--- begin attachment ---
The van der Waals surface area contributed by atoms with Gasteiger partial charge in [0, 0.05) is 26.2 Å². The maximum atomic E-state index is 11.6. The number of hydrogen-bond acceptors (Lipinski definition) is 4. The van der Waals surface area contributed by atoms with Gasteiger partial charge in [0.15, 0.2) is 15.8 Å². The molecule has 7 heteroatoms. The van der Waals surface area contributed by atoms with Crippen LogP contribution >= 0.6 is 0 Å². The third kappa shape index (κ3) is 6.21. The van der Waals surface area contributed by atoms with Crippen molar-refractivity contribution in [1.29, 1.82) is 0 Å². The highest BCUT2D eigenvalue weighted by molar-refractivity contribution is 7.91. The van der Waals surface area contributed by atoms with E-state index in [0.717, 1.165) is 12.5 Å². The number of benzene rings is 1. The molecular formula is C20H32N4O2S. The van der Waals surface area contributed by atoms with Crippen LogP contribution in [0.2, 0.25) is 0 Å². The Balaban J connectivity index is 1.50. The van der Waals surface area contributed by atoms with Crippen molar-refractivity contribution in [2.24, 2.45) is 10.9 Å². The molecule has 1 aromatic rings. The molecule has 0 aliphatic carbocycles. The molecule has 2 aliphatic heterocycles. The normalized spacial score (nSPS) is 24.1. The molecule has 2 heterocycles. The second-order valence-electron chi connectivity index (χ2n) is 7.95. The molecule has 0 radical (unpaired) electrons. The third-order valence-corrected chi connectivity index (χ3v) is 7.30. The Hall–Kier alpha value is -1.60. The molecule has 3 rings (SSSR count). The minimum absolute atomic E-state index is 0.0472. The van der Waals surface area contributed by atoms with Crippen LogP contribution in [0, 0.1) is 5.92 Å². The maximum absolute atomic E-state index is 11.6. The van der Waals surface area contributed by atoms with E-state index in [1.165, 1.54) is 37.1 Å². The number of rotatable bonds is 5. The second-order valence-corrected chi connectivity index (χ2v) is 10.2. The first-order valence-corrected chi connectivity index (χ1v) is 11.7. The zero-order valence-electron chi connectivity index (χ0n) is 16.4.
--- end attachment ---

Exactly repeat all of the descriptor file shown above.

The van der Waals surface area contributed by atoms with Gasteiger partial charge in [0, 0.05) is 26.2 Å². The maximum atomic E-state index is 11.6. The number of hydrogen-bond acceptors (Lipinski definition) is 4. The van der Waals surface area contributed by atoms with Gasteiger partial charge in [0.15, 0.2) is 15.8 Å². The molecule has 7 heteroatoms. The van der Waals surface area contributed by atoms with Crippen LogP contribution >= 0.6 is 0 Å². The third kappa shape index (κ3) is 6.21. The van der Waals surface area contributed by atoms with Crippen molar-refractivity contribution in [1.29, 1.82) is 0 Å². The highest BCUT2D eigenvalue weighted by molar-refractivity contribution is 7.91. The van der Waals surface area contributed by atoms with E-state index in [0.717, 1.165) is 12.5 Å². The number of benzene rings is 1. The molecular formula is C20H32N4O2S. The van der Waals surface area contributed by atoms with Crippen LogP contribution in [0.2, 0.25) is 0 Å². The Balaban J connectivity index is 1.50. The van der Waals surface area contributed by atoms with Crippen molar-refractivity contribution in [2.24, 2.45) is 10.9 Å². The molecule has 1 aromatic rings. The molecule has 0 aliphatic carbocycles. The molecule has 2 aliphatic heterocycles. The normalized spacial score (nSPS) is 24.1. The molecule has 2 heterocycles. The second-order valence-electron chi connectivity index (χ2n) is 7.95. The molecule has 0 radical (unpaired) electrons. The third-order valence-corrected chi connectivity index (χ3v) is 7.30. The Hall–Kier alpha value is -1.60. The molecule has 3 rings (SSSR count). The minimum absolute atomic E-state index is 0.0472. The van der Waals surface area contributed by atoms with Crippen LogP contribution in [0, 0.1) is 5.92 Å². The maximum absolute atomic E-state index is 11.6. The van der Waals surface area contributed by atoms with E-state index in [1.165, 1.54) is 37.1 Å². The number of rotatable bonds is 5. The second-order valence-corrected chi connectivity index (χ2v) is 10.2. The first-order valence-corrected chi connectivity index (χ1v) is 11.7. The zero-order valence-electron chi connectivity index (χ0n) is 16.4.